LOS ANGELES — If the first round of the 2017 playoffs was defined by chaotic craziness, from starting pitchers getting shelled to defensive blunders of game-changing magnitude to managers hyperventilating with bullpen usage, we’ve had a return to normalcy after the first three games of the League Championship Series.

The Yankees and Astros have played two crisp, low-scoring games, with Justin Verlander throwing a complete-game masterpiece in Game 2. And in Game 1 of the NLCS, Jose Quintana and Clayton Kershaw delivered solid enough performances, both going five innings and allowing two runs.

It’s a reminder that even though managers continue to shift more innings from starters to relievers in the postseason, you still need good starting pitching if you expect to win the World Series. As much as the idea of relying on a conga line of flamethrowing relievers feels like the future of baseball, the early games of the playoffs exposed the risks of that formula — unless you have a bullpen that goes seven or eight deep, like the Yankees’ does. Otherwise, you’re exposing lesser relievers to critical situations, expanding the role of your best relievers, or using starters in an unfamiliar position.

That’s why the matchup of Chicago’s Jon Lester versus Los Angeles’ Rich Hill still looms as the most important facet of Sunday’s Game 2 at Dodger Stadium. In Lester’s case, the struggling Cubs bullpen needs him to deliver some length. Right now, Joe Maddon doesn’t know exactly whom to trust in his relief corps other than closer Wade Davis. In Hill’s case, the Dodgers’ bullpen suddenly looks like a dominant force, which means if he can hand the ball to his relievers with a lead, there’s a strong likelihood of the Dodgers heading to Wrigley Field with a 2-0 series edge.

Of the 19 games played in the wild-card round and the Division Series, a starter failed to go five innings 20 times and got knocked out before finishing even three innings nine times. Hill understands the nature of the quick hook in the postseason and said this is one area where experience does help.

“If you take a guy who is younger, he may be thinking about the hook quicker,” Hill noted. “If you take a guy who is more experienced, it’s a pitch-to-pitch process, and all you’re thinking about is executing that pitch that you have on hand, and that’s it. Whether it’s your first pitch or last pitch, you have no control over that. The only thing you have control over is your effort and the intensity that you bring out there to the mound.”

This will be just the sixth postseason start of Hill’s career, but he speaks with the wisdom of someone who pitched in his first postseason in 2007 with the Cubs — and didn’t appear in one again until last year with the Dodgers. In those intervening years, he battled injuries, wildness and ineffectiveness, and his transaction log is littered with more moves than a Yasiel Puig home run trot. He was released three times and granted free agency numerous other times. Just three years ago, the Angels purchased him and then cut him after two appearances in which he didn’t retire any of the four batters he faced.

In his start against the Diamondbacks in Game 2 of the NLDS, Hill didn’t have his best command, struggling through 78 pitches in just four innings, allowing two runs off three hits and three walks. It marked his second-lowest rate of strikes in a start this season, and the D-backs swung at just 31 percent of his curveballs, his signature pitch that has turned him into a quality starter the past two seasons.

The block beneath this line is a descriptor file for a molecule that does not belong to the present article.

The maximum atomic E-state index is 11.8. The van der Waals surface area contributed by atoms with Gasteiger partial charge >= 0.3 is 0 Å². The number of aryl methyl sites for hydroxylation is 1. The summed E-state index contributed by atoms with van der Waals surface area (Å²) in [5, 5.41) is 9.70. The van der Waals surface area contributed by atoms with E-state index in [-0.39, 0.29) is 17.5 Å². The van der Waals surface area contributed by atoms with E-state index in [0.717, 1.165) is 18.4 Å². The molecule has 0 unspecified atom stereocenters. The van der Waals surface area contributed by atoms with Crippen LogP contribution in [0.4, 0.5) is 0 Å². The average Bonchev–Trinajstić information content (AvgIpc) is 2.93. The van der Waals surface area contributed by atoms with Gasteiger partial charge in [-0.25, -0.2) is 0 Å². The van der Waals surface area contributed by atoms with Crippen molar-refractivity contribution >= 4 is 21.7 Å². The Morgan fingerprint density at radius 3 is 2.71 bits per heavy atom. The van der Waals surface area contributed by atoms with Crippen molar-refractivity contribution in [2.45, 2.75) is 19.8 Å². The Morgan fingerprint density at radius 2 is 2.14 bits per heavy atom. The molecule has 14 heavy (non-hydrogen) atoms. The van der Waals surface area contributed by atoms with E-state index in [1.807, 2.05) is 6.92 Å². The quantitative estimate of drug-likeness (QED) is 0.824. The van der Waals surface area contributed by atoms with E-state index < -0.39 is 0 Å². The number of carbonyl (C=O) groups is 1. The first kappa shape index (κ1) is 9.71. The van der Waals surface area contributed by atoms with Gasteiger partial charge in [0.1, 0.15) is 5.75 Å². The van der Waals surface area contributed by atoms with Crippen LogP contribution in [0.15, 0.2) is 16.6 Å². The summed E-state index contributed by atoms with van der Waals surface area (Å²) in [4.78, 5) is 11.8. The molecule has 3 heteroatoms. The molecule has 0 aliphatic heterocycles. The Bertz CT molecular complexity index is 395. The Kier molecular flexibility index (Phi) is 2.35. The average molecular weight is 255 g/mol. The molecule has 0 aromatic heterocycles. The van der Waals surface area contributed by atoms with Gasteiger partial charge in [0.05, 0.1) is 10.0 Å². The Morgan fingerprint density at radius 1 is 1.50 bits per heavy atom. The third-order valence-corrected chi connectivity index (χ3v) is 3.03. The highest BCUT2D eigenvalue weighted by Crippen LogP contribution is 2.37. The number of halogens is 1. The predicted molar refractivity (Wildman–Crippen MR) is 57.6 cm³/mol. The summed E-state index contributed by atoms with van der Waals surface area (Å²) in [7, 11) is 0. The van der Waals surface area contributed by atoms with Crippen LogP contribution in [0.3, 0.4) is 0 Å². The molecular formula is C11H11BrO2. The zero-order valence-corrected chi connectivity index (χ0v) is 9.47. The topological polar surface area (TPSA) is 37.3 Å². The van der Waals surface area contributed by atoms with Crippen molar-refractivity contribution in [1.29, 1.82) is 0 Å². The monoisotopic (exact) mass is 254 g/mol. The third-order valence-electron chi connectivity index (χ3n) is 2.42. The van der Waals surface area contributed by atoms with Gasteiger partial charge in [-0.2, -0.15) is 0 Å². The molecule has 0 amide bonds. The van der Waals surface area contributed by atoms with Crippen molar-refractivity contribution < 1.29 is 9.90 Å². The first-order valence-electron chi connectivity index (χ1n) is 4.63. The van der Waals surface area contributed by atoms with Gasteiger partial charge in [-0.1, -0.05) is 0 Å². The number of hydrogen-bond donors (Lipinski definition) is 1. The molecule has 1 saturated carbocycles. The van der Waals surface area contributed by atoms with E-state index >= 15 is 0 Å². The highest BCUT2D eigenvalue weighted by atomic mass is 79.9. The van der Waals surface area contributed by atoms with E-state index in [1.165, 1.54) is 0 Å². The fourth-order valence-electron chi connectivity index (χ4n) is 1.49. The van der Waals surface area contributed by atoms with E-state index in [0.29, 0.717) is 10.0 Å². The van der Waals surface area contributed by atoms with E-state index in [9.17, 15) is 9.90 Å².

His plan for facing the Cubs isn’t complicated. “They’ve done enough video and enough homework on all of us, right? But my approach isn’t going to change,” he said. “It’s just attack and continue to throw strikes. Make them swing the bat. I think that’s something that I feel comfortable in and I don’t really mind sharing because they know that or any team that’s faced me all year, they’ll come up to the plate saying, ‘He’s going to be Strike 1, he’s coming right at you.'”

Hill at least knows that manager Dave Roberts may ask for only five innings out of him, given the way Kenta Maeda, Brandon Morrow and Kenley Jansen are throwing in relief right now. The Cubs’ bullpen, however, has allowed 16 runs in 20⅓ innings in the postseason with nearly as many walks (15) as strikeouts (17) — and those numbers include Lester’s own relief outing against the Nationals in which he allowed one run in 3⅓ innings.

The state of the Chicago bullpen and the state of the series put Maddon in a tough position with Lester. Being down 1-0 means there’s a certain urgency to not leave a starting pitcher in too long, but handing three or four innings to the bullpen seems even riskier right now.

“We have to get our bullpen in order,” Maddon said after the Game 1 loss. “We have to be able to hold small deficits or small leads in the middle and then hopefully get to Wade in a positive situation.”

Of course, if anybody is likely to deliver a clutch outing, it’s Lester, the guy appearing in his eighth postseason with a career 2.57 ERA over 143 playoff innings. Maddon likes to say managing is more about knowing the heartbeat of the players. Well, he knows Lester’s heartbeat will be slow.

Lester also knows the Cubs have faced these kinds of situations before, noting, “We went through a lot last year in the postseason. I think we were down last year when we came in here. We were down in the World Series. So we know that we can come back in big situations.”

This is one of those matchups buried within in a series that makes the postseason special: these two veteran lefties with vastly different arcs to their careers. But both love the challenge of staring down a tough opponent.

“You get out there in these games and the adrenaline and excitement kind of take over,” Lester said. “So you don’t really worry about how tired you are. You just try to play baseball.”